Our other big encounter was with a rattlesnake, fortunately at the end of our hike. Another hiker spotted the rattler slithering across  the trail and gave us a heads up that it was in the brush at the edge of the trail but did not appear to be coiled or in strike mode so we assessed the situation and quickly walked past the brush. The  terrain reminded us a lot of our hikes in Tucson, with desert vegetation, orange and purple wild flowers and a glorious view of the mountains on our left and the valley spread out below, with downtown in the distance. One pleasant difference: the weather here is not as scalding hot as Tucson, 80s vs 100 plus weather.

One thing that has been irritating here is all the road construction, especially on Central Avenue. Driving is like an obstacle course at times with clogged streets, hard-to-discern rerouting, traffic jams. My relatives here are not happy about it and I can see why.

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BReaking Bad, Burger Boy, Farmers market and Silver Hill historic District and Airbnb — Albuquerque 

We are staying in a cool old bungalow on Silver Street in a historic district near UNM in Albuquerque, which  is a change since we usually stay with relatives here. But because there are about 30 of us, we spread out into Airbnbs all over. We arrived early enough to catch the last hour of the farmers market in Robinson Park downtown, which is always fun and has good baked goods (a fresh croissant place) and good tacos and vendors selling chilies. 

Some of those green chilies ended up on our burgers at Burger Boy, a roadside joint along the backroad to Sante Fe (the torquise trail) one of my favorite roads here (thru Madrid)  where we met up with adventurous family members who had just experienced “goat yoga'” so were in an especially jolly mood (and had hilarious photos). After our burgers and crispy fries, Wellington piled us into a van he’d rented to transport a rowdy Cuban band (who happened to be on our flight) who were playing at a Latin music festival. Off we went on a Breaking Bad tour, visiting several locations used for the famous TV show and some entrepreneurs capitalizing on the show, including “The Candy Lady” in old town where we could pose in Walter garb with rock candy resembling blue crystal meth. Kind of a weird thing to base your tourism on but whatever works!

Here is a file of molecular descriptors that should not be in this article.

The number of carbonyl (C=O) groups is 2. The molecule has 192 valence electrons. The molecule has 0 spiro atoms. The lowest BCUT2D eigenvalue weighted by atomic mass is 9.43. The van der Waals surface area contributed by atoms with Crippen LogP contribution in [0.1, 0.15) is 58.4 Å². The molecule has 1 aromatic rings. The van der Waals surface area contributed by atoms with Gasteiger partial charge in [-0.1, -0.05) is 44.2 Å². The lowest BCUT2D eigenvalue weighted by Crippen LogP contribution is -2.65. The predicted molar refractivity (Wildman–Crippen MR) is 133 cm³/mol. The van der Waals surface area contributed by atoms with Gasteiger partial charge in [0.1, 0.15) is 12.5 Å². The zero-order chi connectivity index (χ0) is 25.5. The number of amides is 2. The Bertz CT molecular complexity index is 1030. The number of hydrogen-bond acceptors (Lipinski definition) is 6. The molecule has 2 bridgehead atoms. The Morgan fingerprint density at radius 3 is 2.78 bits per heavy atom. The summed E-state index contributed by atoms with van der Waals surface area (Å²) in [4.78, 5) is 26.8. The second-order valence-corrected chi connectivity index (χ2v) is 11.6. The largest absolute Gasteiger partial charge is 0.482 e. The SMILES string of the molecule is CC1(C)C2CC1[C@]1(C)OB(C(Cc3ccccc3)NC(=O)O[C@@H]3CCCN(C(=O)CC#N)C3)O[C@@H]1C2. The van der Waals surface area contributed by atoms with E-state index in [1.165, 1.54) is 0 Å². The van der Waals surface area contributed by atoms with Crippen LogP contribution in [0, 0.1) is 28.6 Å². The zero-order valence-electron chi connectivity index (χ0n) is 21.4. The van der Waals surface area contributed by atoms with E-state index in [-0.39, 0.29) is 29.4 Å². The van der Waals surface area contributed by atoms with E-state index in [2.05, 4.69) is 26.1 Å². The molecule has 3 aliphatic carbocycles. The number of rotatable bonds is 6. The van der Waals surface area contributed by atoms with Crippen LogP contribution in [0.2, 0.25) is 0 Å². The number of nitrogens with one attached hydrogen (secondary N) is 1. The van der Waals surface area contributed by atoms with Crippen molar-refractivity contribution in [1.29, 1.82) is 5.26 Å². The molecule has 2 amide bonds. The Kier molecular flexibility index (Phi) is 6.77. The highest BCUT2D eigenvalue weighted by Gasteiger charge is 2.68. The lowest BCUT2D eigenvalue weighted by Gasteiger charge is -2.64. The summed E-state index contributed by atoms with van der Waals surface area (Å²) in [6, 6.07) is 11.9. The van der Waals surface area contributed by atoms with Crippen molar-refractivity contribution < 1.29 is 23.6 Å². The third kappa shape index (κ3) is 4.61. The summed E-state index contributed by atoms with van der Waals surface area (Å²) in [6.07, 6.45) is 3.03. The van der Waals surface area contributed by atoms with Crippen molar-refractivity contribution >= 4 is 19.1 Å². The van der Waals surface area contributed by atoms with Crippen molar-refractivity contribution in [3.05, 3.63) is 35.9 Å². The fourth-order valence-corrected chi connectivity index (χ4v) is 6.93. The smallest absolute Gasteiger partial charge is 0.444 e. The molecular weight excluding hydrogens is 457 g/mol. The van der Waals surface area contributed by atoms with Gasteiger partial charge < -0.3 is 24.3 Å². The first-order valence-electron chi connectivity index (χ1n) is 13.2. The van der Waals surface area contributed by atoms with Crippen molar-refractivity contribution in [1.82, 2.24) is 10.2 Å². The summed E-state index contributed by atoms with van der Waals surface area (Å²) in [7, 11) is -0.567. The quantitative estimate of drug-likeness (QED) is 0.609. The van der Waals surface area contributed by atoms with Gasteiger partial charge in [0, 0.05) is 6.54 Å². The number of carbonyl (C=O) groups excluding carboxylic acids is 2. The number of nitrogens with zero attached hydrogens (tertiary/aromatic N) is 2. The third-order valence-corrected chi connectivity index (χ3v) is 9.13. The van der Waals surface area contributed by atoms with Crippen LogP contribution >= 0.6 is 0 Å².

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El Rey Inn, Salsa Under the Stars, el Patio, Frontier, UNM – Albuquerque

imageWe have breezed through Albuquerque in the past but spent more time there this trip because our daughter will soon be attending UNM there, several relatives live there and, last but not least, we’re Breaking Bad fans (which filmed in Albuquerque.)

We enjoyed some local restaurants including El Patio  (excellent New Mexican fare) and Frontier (an old-time almost all-night joint frequented by UNM students, and others.) Our brother-in-law who grew up in the Dominican Republic also took us to Salsa Under the Stars – which happens on Friday nights in the summer at the Museum. Full of a great and very diverse group of salsa dancers and large live band. Perfect on a summer night. We also enjoyed the Saturday morning farmers market downtown, picked up some green chile powder, a tacos, designer bread, an empanada filed with spinach, artichoke and feta, some “marriage equality” dish towels as wedding gifts.

With Amelia in Albuquerque

With Amelia in Albuquerque

I should probably mention that we were a bit disappointed with our longtime lodging in Sante Fe – the El Rey Inn. It’s a great old motor lodge that we’ve stayed at several times over the years. Still charming and very affordable and good service but we found our “traditional” room a bit shabby this time around – I’ve let the proprietors know (since they asked several times for our opinion) and hope things will improve so we can stay there again (not to mention recommend it to others…) Other options: the Madeleine, Nicholas, Inn at Paseo.image

 

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la Boca, 10,000 waves, railroad district, shake foundation, San Marcos Cafe–